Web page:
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Czech intelligence warns against Russian, Chinese activities

Chinese counteintelligence more active in Czechia.

editor: REMIX NEWS
author: Czech News Agency
via: e15.cz

Chinese espionage activity was growing in the Czech Republic last year, especially in the academic community, security forces, and civil service, according to the Czech Security Information Service (BIS) report for 2018.

According to the BIS, China has successfully established a network of people willing to cooperate. In recent years, pro-Russian agents have also been increasingly and systematically agitating against the political order in the Czech Republic, as well as the membership of Czechia in the EU and NATO.

On the other hand, the traditional extremist community and activity from anarchist groups stagnated last year.

In addition to Chinese and Russian activities, the BIS did not detect any other serious hostile foreign intelligence activities, except for Iran.

Among other things, the counterintelligence service of the Czech Republic repeated its warning about accepting invitations to training sessions or seminars in China. The BIS determined that Chinese counterintelligence is increasing its efforts to find and contact potential collaborators among Czech citizens. The Czech intelligence agency points out that even Chinese diplomats are part of the issue.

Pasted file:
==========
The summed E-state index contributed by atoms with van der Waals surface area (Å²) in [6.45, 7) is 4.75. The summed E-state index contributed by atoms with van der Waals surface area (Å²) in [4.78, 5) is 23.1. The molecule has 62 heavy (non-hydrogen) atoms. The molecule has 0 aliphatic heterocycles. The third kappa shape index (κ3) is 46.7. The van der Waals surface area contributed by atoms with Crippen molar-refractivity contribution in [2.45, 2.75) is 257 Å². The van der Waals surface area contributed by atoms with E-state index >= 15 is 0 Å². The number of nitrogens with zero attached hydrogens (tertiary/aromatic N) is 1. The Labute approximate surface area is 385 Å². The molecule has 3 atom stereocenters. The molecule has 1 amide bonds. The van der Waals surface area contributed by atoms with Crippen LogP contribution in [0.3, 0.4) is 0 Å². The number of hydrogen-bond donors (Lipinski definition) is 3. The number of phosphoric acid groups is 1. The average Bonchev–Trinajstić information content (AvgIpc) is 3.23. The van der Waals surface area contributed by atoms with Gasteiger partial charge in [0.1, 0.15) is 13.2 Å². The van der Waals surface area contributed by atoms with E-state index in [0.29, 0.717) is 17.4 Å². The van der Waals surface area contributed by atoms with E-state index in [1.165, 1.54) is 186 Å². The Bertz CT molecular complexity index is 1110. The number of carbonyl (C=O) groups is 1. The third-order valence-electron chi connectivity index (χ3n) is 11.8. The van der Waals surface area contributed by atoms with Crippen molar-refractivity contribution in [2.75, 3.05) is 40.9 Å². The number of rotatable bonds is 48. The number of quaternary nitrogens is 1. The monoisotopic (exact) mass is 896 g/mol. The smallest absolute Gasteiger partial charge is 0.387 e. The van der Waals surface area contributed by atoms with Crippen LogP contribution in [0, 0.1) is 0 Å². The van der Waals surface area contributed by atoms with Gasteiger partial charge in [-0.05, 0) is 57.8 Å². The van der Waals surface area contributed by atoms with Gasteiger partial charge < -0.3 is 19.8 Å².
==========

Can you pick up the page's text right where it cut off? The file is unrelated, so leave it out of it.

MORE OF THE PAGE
According to the BIS, the excessively staffed Russian embassy in the Czech Republic is a problem as well. Russian intelligence services, which also operated in the country last year, aim to manipulate decision-making processes at all government levels.

Nevertheless, the expulsion of three Russian diplomats in response to the poisoning of former Russian agent Sergei Skripal in the UK has weakened the Russian counterintelligence activities in the Czech Republic.

According to Jiří Ovčáček, the spokesman of President Zeman, it is unacceptable for the BIS to identify people with different opinions as potential spies or individuals spreading disinformation.

“This is an attack on the freedom of speech,” said Ovčáček.

President Miloš Zeman has been criticizing the Czech Security Information Service for some time and was skeptical of its warning of Russian and Chinese influences in the past.